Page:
Updated: April 3, 2011


This area has not been the subject of any court decrees of record, however the State Engineer has published and distributed the Proposed Determination of Water Rights for the Hamlin Valley Division of the Great Salt Lake Adjudication in 1959. There are no state-administered water distribution systems in this area. Click here to see statistics for this area. Click here to see a list of Utah water rights in Snake Valley which are junior to SNWA filings.


Surface Water - Surface waters of the basin are generally considered to be fully appropriated. New surface diversions and uses must be accomplished by change applications based on valid existing water rights. Fixed-time projects involving surface waters must be accomplished by temporary change applications on valid existing water rights, which require annual renewal. Applications for small surface water appropriations (less than 2.0 acre-feet) are considered on the individual merits and circumstances of the application.

Ground Water - The State Engineer believes there is a limited amount of unappropriated water available in the aquifer system, and some development has occurred in the south end of the area. Domestic filings, limited to the requirements of one family, up to 10 head of livestock, and 1/4 acre of irrigation (1.73 acre-feet or equivalent livestock) are individually reviewed for potential interference with existing water rights, and some have been approved. Applications are generally approved upon showing of immediate need for water and with the presumptions that the applicant has all of the necessary resources and authorities to diligently develop the proposed beneficial use of water and to file proof. Typically, a period of five years is allowed for full development with extensions of time granted only under unique circumstances that are clearly beyond the control of the applicant.

Several larger filings are on record, but have not been approved pending development of a better understanding of the available resource.


Applications are advertised in the Millard County Chronicle, the Beaver Press, or the Spectrum Record, depending on their location. Filings that may involve the diversion of water in Utah for use in Nevada (export) would be subject to the special criteria the statutes require for such projects. The general irrigation diversion duty for this area, which the State Engineer uses for evaluation purposes, is 4.0 acre-feet per acre per year. The consumptive use requirement is determined from the publication Consumptive Use of Irrigated Crops in Utah, Research Report 145, Utah State University, 1994, unless the applicant submits other data for consideration. This area is administered by the Southwest Regional Office in Cedar City.

Other requirements

The Water Right applicant is strongly cautioned that other permits may be required before any physical development of a project can begin and it is the responsibility of the applicant to determine the applicability of and acquisition of such permits. In order to avoid delays and ensure that Water Right approvals conform to applicable local ordinances, applicants should contact local governmental entities in advance to determine what ordinances are in place that affect the proposed project and to make sure that Water Right filings conform to those ordinances. The approval of a Water Right application does not imply any approval of a project by any other governmental entity. Approval of the project proposed in the Water Right application should be obtained from local governmental entities as necessary to implement a project.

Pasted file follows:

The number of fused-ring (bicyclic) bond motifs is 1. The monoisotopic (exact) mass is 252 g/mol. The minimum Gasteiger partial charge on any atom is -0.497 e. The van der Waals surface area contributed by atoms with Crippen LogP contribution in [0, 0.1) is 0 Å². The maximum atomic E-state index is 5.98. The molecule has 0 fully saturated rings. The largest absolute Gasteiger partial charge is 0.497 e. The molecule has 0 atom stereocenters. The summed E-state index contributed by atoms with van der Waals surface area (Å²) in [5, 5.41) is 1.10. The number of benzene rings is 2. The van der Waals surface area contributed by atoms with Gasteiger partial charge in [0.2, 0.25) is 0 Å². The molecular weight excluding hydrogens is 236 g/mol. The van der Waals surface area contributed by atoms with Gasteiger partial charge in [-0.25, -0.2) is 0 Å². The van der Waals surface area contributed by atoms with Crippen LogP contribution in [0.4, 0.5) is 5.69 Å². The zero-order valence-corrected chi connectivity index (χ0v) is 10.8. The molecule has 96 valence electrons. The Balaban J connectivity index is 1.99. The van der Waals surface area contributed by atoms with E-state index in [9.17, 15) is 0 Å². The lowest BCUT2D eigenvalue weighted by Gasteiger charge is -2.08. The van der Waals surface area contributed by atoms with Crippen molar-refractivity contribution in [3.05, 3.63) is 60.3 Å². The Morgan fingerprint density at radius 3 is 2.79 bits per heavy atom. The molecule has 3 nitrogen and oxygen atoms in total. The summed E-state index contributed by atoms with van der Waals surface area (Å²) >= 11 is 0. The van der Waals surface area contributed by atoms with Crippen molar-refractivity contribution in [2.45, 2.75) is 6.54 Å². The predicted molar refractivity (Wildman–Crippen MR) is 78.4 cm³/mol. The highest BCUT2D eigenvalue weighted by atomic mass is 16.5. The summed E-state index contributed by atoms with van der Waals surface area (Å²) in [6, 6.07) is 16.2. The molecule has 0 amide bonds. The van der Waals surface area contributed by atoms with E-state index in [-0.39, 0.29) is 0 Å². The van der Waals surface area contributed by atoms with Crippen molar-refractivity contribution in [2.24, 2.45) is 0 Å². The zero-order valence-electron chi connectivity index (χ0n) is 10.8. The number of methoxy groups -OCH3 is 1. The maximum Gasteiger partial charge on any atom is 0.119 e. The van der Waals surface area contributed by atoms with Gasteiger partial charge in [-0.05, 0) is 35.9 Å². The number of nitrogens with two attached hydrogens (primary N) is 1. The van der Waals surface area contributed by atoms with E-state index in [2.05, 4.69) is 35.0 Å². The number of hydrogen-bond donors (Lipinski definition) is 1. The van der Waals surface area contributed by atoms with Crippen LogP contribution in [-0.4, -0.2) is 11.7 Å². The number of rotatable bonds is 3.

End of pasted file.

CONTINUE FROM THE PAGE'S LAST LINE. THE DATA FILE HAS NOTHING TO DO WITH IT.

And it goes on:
Technical Publication No. 14; Water Resource Appraisal of the Snake Valley Area, Utah and Nevada; Utah State Engineer; 1965.

Water-Resources Investigative Report 95-4173, Simulated Effects of Proposed Ground-Water Pumping in 17 Basins in East-Central and Southern Nevada; U.S. Geological Survey; 1995 (viewing this document requires the DjVu browser plugin available from LizardTech)

USGS Scientific Investigations Report 2014-5103, Hydrology and Numerical Simulation of Groundwater Movement and Heat Transport; 2014.

USGS Scientific Investigations Report 2014-5213, Steady-State Numerical Groundwater Flow Model of the Great Basin Carbonate and Alluvial Aquifer System; 2014.

USGS Scientific Investigations Report 2017-5072, Groundwater Model of the Great Basin Carbonate and Alluvial Aquifer System Version 3.0: Incorporating Revisions in Southwestern Utah and East Central Nevada; 2017.


Regional Ground-Water Flow, Carbonate-Rock Province, Nevada, Utah, and Adjacent States; USGS Open-File Reports 93-170 and 93-420; 1993.


None available.

Policy area in green,
click on the map for more detail


Located along the western border of Utah, this valley reaches from southwestern Millard County (T24S) through western Beaver County to northwestern Iron County (T33S). This isolated drainage basin includes several intermittent streams that flow from the surrounding mountains into Hamlin Valley Wash. It is bounded on the east by the 9,790 foot Needle Range and on the west by the 9,196 foot White Rock Mountains. A low dividing range on the southern end of the valley is about 6,600 feet in elevation, while the northern end opens into the southern end of Snake Valley. The lowest point is where Hamlin Valley Wash crosses the border into Nevada at 5,990 feet, giving the basin a total relief of about 3,800 feet.